By Chad Nance
“And even though I act crazy
I gotta thank the Lord that you made me
There are no words that can express how I feel
You never kept a secret, always stayed real
And I appreciate, how you raised me
And all the extra love that you gave me…”
– 2Pac, Dear Mama
“One and only rebel child
From a family meek and mild
My mama seemed to know what lay in store”
– Merle Haggard, Mama Tried
If I have any measure of personal courage or force of will it was given to me by my Mama. Her name is Mary Louise Goins Nance, but everyone calls her “Judy”. My great granddaddy wasn’t a big fan of the name “Mary Louise” so he just called her Judy and it stuck to Mama like any good handle does. My Mama is strong, smart, beautiful, and is one of the toughest people I have ever known in my life. She is also sweet, sardonic, and passed on her somewhat fatalist view of the world to her only son.
Make no mistake, y’all, if I am anything on this planet- Father, husband, boy, man, or first class knucklehead -I am Judy Nance’s son. The love, wisdom, and affection she has given me over these forty-four years was rarely deserved and I have not even begun to repay her in kind.
My Mama chose me. She was a 24 year-old working class woman when a social worker brought a pitiful little youngin to her and Daddy’s small house on Spruce Rd in Newport News, Virginia. They made the life changing decision to take in a little abandoned baby wracked with asthma and the kind of weird allergies that required them to rework their established lives. Mama made this decision and never looked back. Through the many doctor’s visits, The 5,000 pairs of eyeglasses to replace the broken ones, the explainable fits of rage, the melancholy, and the occasional trouble-making, Mama never once even gave a hint of giving up on me. She stood by me through all my wandering travels, single fatherhood, the ugliness of divorce, the worst economy since the Great Depression, and through the little victories that have come in recent years. There has never been a single moment in my life where I didn’t feel like my Mama had my back and, trust me pilgrims, there is nothing you can do for your children that will mean more than that.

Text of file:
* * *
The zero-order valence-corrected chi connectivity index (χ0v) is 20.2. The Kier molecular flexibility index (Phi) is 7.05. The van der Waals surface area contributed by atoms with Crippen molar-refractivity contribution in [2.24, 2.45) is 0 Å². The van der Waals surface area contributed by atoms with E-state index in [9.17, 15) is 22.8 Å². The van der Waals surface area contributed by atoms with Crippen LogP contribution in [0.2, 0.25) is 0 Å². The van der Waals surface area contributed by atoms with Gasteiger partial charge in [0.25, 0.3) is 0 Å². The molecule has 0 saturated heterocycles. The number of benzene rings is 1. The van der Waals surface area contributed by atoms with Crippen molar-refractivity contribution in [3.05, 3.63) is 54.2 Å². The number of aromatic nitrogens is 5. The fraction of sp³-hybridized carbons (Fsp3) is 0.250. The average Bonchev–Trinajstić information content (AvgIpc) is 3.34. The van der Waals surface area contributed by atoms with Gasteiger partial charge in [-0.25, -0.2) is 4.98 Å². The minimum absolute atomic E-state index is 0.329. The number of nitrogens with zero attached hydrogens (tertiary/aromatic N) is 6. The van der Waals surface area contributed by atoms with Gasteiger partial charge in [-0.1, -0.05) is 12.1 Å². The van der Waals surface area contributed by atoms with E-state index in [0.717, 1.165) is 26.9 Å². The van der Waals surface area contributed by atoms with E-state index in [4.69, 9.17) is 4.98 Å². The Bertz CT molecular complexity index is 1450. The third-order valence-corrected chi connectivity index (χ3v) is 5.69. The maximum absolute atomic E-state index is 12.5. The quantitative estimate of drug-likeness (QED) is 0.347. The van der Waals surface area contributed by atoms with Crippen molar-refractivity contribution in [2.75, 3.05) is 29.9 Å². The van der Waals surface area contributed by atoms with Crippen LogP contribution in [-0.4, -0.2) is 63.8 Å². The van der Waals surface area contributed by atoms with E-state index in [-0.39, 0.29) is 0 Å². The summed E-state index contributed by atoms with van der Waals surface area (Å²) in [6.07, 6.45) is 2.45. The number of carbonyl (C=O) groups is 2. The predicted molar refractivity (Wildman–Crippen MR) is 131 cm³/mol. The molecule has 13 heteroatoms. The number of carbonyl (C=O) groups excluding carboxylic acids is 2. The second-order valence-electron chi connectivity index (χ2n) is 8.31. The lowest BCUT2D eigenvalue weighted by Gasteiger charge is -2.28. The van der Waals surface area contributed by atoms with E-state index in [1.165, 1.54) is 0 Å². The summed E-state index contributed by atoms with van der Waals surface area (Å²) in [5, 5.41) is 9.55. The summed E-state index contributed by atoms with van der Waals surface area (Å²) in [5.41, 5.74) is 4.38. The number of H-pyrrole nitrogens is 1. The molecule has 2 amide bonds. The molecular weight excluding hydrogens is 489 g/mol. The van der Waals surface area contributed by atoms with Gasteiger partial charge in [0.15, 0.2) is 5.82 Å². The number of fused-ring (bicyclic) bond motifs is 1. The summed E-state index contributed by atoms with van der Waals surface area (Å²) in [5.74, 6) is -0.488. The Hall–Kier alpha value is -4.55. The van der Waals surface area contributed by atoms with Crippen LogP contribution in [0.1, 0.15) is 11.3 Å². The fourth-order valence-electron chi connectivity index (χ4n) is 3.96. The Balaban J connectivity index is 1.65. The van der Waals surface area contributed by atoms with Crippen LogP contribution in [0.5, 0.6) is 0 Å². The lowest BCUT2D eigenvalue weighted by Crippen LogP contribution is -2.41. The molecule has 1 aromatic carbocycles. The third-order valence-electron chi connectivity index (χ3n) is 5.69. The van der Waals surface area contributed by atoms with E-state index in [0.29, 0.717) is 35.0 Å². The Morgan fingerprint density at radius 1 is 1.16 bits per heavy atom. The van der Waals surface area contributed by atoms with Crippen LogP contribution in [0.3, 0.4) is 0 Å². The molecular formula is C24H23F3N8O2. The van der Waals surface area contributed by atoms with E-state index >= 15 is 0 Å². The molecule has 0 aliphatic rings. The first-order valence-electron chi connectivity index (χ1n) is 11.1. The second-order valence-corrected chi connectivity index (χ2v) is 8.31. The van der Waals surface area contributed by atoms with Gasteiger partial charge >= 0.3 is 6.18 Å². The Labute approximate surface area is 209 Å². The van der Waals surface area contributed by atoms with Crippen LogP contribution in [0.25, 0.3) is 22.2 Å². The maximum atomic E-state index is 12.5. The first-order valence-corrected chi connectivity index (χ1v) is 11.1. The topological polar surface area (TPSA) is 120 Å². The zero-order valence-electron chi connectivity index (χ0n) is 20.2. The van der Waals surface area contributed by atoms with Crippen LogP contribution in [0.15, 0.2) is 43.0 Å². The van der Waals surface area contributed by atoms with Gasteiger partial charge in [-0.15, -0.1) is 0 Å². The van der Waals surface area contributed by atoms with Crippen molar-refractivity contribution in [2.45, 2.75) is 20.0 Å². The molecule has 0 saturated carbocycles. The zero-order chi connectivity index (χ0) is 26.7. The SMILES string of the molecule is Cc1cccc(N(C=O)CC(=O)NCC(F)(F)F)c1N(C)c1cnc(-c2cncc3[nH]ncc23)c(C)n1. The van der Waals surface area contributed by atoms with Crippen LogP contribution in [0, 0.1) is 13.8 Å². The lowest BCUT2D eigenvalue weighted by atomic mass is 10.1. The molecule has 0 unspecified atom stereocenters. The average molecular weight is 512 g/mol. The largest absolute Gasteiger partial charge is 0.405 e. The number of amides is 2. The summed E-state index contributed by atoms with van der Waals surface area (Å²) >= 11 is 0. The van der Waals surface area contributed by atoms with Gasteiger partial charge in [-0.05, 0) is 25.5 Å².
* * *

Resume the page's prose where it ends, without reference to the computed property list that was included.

My Mama has worked hard all of her life. She was a check-out girl at a Reynolda Rd grocery, she worked the line at Hanes hosiery, she’s worked at doctor’s offices, banks, and she helped my father through his years as a residential builder and then a commercial contractor. My Mama’s hands are never still and she rarely stops moving.
Right before my parents hit their forties they packed my sister and I up and moved us up into Stokes County where we all worked together to grow tobacco, tend cattle, and get away from the unrelenting clamor of city living. Mama liked it about as much as I did that first year and I’m not sure she really ever loved it like Pop did, but she hung in there and worked her butt off. There was a cooked breakfast every morning and dinner steaming on the table every evening. That was just the beginning of the back-breaking farm work, though. Some of my favorite memories of Mama are working on that farm.
Late in the 1980’s Daddy took a job with a commercial construction start-up in Winston-Salem so Mama had to shoulder a big load out in the country. He quit that job shortly after Mama and I almost killed ourselves with a dump truck.